“Find a Grave” has Wills!!!
This column is about the value of finding copies of the wills of your ancestors.
Today, on January 11, 2020, I was fortunate enough to run across a copy of the wills of a man and his wife from Culpeper County, Virginia. Both wills were found on the “Find a Grave” website. The first one I viewed was the husband’s but I also looked to see if anything different had been added in his wife’s will and I was ecstatic.
The gentleman was Walter Stallard. Walter wrote his will on July 13, 1803, and it was proved on April 20, 1807, in Culpeper, Virginia.
The good thing about the second will (his wife’s) was the naming of the five daughters with their married names. Also named were the four surviving sons. One son John had died during the American Revolution.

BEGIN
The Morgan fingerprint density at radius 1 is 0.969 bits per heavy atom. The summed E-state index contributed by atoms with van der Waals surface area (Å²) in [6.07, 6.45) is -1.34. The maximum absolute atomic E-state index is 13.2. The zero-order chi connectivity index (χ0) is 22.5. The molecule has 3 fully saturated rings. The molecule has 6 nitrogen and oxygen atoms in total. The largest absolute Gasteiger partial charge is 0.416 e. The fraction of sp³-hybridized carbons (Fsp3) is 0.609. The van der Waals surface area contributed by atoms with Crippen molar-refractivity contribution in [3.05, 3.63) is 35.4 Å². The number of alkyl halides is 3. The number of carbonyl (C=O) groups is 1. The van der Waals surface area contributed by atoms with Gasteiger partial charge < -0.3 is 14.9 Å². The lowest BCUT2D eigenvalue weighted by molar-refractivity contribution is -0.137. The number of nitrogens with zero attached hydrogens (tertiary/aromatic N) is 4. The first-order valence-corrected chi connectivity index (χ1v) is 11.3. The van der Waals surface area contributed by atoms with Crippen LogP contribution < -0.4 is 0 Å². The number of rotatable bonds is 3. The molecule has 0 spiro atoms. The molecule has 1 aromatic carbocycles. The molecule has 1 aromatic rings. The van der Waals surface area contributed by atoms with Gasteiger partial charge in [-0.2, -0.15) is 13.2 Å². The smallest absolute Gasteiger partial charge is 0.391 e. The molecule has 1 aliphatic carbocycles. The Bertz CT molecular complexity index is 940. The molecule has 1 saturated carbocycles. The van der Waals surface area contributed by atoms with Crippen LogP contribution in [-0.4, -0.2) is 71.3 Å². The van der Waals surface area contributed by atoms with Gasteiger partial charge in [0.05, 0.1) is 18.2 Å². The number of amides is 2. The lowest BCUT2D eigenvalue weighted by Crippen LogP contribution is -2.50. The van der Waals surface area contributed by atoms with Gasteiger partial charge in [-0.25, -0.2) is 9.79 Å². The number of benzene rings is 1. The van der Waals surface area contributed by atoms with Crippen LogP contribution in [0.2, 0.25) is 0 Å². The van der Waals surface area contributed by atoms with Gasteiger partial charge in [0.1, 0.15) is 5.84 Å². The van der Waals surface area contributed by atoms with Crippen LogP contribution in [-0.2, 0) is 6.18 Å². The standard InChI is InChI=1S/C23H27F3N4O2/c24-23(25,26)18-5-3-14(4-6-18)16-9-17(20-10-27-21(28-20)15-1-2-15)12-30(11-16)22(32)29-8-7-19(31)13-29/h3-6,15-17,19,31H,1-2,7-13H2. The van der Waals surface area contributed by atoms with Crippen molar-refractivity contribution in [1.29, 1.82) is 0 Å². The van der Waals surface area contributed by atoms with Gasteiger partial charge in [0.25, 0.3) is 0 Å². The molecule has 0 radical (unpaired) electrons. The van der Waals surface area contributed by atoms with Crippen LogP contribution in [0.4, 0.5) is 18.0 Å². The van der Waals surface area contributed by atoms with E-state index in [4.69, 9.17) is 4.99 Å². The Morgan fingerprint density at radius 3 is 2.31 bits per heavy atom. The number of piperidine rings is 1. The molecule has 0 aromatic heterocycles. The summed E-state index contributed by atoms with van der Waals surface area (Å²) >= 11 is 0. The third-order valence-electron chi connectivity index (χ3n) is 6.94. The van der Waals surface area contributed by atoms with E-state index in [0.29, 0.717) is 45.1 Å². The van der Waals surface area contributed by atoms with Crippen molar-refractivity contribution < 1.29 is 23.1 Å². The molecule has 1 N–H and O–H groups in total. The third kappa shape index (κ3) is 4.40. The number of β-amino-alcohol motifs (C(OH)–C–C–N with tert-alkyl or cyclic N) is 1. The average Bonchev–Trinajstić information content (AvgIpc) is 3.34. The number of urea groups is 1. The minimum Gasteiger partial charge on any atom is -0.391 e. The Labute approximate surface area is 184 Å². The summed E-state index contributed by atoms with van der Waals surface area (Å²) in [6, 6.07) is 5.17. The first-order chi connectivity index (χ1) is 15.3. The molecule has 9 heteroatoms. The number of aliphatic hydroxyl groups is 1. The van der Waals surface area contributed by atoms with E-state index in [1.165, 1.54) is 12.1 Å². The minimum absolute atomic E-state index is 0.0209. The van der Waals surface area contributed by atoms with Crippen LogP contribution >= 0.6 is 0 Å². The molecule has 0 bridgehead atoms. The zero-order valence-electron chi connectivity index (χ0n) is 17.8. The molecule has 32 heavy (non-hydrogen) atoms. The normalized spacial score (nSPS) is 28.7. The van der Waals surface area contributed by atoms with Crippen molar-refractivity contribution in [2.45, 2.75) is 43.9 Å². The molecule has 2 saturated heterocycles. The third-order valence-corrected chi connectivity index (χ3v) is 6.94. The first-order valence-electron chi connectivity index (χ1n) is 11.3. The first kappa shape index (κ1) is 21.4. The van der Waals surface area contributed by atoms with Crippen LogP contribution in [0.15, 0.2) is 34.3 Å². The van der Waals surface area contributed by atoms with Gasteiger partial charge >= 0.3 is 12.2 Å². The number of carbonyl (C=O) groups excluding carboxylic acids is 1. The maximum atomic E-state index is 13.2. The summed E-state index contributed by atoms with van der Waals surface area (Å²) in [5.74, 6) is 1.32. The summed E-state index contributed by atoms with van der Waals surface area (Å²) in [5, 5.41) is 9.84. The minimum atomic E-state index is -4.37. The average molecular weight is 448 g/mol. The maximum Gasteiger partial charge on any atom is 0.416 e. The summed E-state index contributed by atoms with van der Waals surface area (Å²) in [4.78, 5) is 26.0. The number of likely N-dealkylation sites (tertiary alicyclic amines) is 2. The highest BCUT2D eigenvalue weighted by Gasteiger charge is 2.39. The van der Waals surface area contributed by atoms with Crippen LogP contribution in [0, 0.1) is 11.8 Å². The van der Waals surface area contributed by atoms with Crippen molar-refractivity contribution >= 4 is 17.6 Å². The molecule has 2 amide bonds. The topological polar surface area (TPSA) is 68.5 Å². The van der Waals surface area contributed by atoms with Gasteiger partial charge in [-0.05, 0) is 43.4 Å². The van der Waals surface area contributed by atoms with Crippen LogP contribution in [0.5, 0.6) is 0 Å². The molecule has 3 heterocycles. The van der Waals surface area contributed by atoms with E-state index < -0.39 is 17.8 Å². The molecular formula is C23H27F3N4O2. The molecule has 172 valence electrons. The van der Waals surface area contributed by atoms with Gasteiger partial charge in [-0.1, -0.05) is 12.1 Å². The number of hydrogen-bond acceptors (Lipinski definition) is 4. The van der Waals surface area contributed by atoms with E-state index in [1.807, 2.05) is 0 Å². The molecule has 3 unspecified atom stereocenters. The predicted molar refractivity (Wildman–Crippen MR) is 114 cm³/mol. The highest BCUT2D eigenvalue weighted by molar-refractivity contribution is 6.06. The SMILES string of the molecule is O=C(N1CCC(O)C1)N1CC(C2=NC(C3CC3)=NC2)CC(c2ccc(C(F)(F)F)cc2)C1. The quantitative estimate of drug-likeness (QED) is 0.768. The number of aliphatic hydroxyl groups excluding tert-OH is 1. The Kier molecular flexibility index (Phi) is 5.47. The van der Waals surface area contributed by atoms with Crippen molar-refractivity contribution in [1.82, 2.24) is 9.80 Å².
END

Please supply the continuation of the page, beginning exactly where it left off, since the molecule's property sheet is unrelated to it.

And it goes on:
The five girls were Eliza(beth) Cavender, Peggy Clore, Rachel Luttrel, Mary Ann Scott and Fanny Shumate. The sons were Samuel, Walter, Randolph, and David.
“Find a Grave” also listed Walter’s two wives, Elizabeth Williams and Hannah Pitts. Walter married first, Elizabeth aka Betsy Williams and they had two children.
Samuel Williams Stallard m. Jael Duncan,
Eliza(beth) Ann Stallard m. Ezekiel Cavender.
But the link to the second wife Hannah Pitts Stallard, daughter of David Pitts, was another genealogy delight. They had eight children and a listing of who each child married.
- Walter Stallard Jr. married three times: Elvira McCalahan, Judith Bayse, and Nancy Taylor Bayse.
- Randolph Stallard m. Mary Bullit
- Frances aka Fanny Stallard m. Telisferro Shumate
- Mary Ann Stallard m. James Scott
- Margaret aka Peggy Stallard m. Acre Clore
- Rachel Stallard m. Richard Lutteral
- John Stallard died unmarried
- David Stallard m. Susannah Pitts
The Walter Stallard who died in 1807 was my 6th great grandfather.